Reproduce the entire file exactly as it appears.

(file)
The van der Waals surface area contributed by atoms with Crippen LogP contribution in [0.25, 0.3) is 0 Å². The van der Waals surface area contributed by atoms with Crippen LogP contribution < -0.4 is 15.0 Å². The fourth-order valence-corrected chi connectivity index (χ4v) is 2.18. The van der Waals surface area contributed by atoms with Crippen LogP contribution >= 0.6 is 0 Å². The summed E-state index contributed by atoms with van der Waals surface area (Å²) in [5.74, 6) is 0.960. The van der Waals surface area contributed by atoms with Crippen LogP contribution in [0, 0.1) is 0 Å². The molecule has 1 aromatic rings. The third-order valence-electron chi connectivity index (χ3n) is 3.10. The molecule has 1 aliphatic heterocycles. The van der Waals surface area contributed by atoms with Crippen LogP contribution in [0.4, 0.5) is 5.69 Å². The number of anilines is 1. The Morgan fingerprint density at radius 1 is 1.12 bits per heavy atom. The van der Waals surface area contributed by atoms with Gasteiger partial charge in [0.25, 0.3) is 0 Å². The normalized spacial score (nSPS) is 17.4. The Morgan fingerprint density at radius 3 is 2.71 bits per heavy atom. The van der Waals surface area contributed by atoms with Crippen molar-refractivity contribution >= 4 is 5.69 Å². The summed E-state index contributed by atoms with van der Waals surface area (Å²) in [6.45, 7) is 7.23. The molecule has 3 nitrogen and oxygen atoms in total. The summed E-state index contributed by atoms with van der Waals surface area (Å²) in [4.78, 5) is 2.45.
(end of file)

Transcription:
The van der Waals surface area contributed by atoms with Crippen LogP contribution in [0.25, 0.3) is 0 Å². The van der Waals surface area contributed by atoms with Crippen LogP contribution < -0.4 is 15.0 Å². The fourth-order valence-corrected chi connectivity index (χ4v) is 2.18. The van der Waals surface area contributed by atoms with Crippen LogP contribution >= 0.6 is 0 Å². The summed E-state index contributed by atoms with van der Waals surface area (Å²) in [5.74, 6) is 0.960. The van der Waals surface area contributed by atoms with Crippen LogP contribution in [0, 0.1) is 0 Å². The molecule has 1 aromatic rings. The third-order valence-electron chi connectivity index (χ3n) is 3.10. The molecule has 1 aliphatic heterocycles. The van der Waals surface area contributed by atoms with Crippen LogP contribution in [0.4, 0.5) is 5.69 Å². The number of anilines is 1. The Morgan fingerprint density at radius 1 is 1.12 bits per heavy atom. The van der Waals surface area contributed by atoms with Gasteiger partial charge in [0.25, 0.3) is 0 Å². The normalized spacial score (nSPS) is 17.4. The Morgan fingerprint density at radius 3 is 2.71 bits per heavy atom. The van der Waals surface area contributed by atoms with Crippen molar-refractivity contribution >= 4 is 5.69 Å². The summed E-state index contributed by atoms with van der Waals surface area (Å²) in [6.45, 7) is 7.23. The molecule has 3 nitrogen and oxygen atoms in total. The summed E-state index contributed by atoms with van der Waals surface area (Å²) in [4.78, 5) is 2.45.